Didi To Buy Uber China in Most Anticlimactic Tech Merger Ever
One of tech’s fiercest rivalries is ending. Uber, the biggest ride-hailing company in the world, is set to merge its business in China with Didi Chuxing, the homegrown ride-hailing favorite in the world’s most populous country, according to multiple reports.
More specifically, Didi will buy Uber China, Uber’s Chinese branch, acquiring all its operations. Uber will exit the country, though Uber will continue to oversee its own app. After the merger, Didi will be worth $35 billion, a significant lift in valuation even after the financial boost it got when Apple agreed to invest $1 billion back in May. (It’s unclear for now how Apple’s investment in Didi fits into the larger deal.) Meanwhile, Uber China investors will get a 20 percent stake in Didi Chuxing. News of the deal was first reported by Bloomberg on Sunday night.
“As an entrepreneur, I’ve learned that being successful is about listening to your head as well as following your heart,” Uber CEO Travis Kalanick reportedly wrote in a blog post explaining the merger. “Uber and Didi Chuxing are investing billions of dollars in China and both have yet to turn a profit there.”
The move also brings to an end the often ferocious spending competition between Didi and Uber in China, as each raced to gain a share of the world’s biggest market. Both companies reportedly spent in the tens of millions of dollars every month to attract more riders and drivers onto their platforms. With about 750 million potential riders—roughly twice the total population of the US—China represents the world’s most lucrative market for ride-hailing. And that market is only expected to grow as hundreds of millions of Chinese enter the middle class over the next decade. Even as the second-place competitor, Uber’s top 10 cities by ride volume were all in China.
But Didi remained far ahead in the ride-hailing race. The company said it was operating in more than 400 Chinese cities as of January, and analysts estimate that it had captured 87 percent of the private ride-hailing market.
Because of strict regulations, it’s not unusual to see many of Silicon Valley’s top companies mirrored by a tech counterpart in China: Baidu instead of Google, Weibo instead of Twitter, Xiaomi instead of Apple. Uber is unique in that it is one of the only large US tech companies to have truly tried to muscle its way into the country even when homegrown alternatives already existed. (Back in 2013, when Uber began testing its service in China, it faced two competitors, Didi Dache and Kuaidi Dache, China’s top taxi hailing-apps. By February 2015, these two services had merged in a $6 billion deal, putting Uber firmly in second place.) Still, after the Chinese government effectively legalized ride-hailing last week, Uber seemed to have a legitimate path forward.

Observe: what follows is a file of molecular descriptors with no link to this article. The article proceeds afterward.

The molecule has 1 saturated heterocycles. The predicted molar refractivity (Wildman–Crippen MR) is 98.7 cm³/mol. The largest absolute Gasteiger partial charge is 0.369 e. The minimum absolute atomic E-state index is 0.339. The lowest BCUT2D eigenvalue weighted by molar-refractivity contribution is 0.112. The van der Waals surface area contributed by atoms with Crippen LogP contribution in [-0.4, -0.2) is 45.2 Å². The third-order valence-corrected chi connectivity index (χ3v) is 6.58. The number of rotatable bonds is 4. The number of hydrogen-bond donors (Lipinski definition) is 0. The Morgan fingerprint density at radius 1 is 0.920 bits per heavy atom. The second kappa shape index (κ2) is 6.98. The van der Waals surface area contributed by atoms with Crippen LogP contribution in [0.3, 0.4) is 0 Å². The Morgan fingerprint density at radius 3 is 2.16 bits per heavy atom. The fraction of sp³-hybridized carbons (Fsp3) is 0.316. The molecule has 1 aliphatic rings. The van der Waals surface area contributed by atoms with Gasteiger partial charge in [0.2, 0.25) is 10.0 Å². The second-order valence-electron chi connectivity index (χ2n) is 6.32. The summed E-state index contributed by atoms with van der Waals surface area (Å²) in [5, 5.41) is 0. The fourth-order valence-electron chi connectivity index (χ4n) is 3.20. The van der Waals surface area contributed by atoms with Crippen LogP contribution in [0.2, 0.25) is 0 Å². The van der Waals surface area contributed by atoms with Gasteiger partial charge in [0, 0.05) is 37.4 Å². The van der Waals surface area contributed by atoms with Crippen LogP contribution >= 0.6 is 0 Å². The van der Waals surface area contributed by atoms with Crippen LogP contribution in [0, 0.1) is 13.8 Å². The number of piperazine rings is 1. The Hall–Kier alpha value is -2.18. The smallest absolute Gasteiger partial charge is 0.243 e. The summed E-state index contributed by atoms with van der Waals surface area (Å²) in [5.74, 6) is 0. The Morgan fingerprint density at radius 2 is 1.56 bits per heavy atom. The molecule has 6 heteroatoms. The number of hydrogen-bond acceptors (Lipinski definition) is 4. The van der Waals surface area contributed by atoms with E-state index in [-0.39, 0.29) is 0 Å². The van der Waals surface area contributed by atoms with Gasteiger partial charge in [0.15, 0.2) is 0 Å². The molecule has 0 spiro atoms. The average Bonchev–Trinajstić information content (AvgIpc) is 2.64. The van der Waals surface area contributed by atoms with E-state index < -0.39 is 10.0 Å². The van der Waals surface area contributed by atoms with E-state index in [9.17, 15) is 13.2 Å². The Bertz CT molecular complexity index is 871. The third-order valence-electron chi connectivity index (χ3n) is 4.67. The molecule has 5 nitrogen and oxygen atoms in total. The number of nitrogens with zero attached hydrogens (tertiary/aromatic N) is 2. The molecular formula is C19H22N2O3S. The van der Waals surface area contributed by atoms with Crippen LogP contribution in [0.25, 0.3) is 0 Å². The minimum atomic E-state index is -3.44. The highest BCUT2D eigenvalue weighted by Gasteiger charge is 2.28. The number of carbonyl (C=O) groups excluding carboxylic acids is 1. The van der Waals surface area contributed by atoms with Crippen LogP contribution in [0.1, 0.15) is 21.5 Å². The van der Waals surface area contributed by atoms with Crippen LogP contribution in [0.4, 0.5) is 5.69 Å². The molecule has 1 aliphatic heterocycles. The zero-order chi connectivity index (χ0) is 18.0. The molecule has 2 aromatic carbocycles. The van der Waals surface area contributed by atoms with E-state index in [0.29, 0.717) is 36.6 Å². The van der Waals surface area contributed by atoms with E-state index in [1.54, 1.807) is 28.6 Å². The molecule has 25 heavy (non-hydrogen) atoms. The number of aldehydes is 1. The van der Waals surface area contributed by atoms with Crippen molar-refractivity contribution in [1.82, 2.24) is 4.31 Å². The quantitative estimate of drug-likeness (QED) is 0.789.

Now, it seems, Uber is essentially admitting defeat—at least, operations-wise—a first for a proud company that has staked its brand to defying resistance in any new city where it seeks to operate. Yes, this deal will halt Uber’s monetary losses in China while still allowing it to keep a financial stake in the country. And for now, Uber still has a much higher valuation on paper than Didi—$62.5 billion. And this may be entirely justified: Kalanick told The Financial Times in June that it was profitable in its all its developed markets, including North America and Europe. This merger, Uber may well be thinking, could be the necessary concession on its path to total global ride-hailing domination. (Uber and Didi didn’t immediately respond to request for comment.)
Still, this is the first battle Uber has truly lost. And it shows that at least so far, no US tech company has successfully figured out how to unseat its Chinese counterpart in China, no matter how hard it was willing to try—or how much it was willing to spend. But that’s all between Uber and Didi now. To those who enjoy startup carnage, the news may have been a bit of a letdown. The ride-hailing wars in China had promised to be a spectacular show. Now that’s all ended; and not with a bang, but a boring merger—which in hindsight, at least in the world of business, is exactly what everyone should have expected.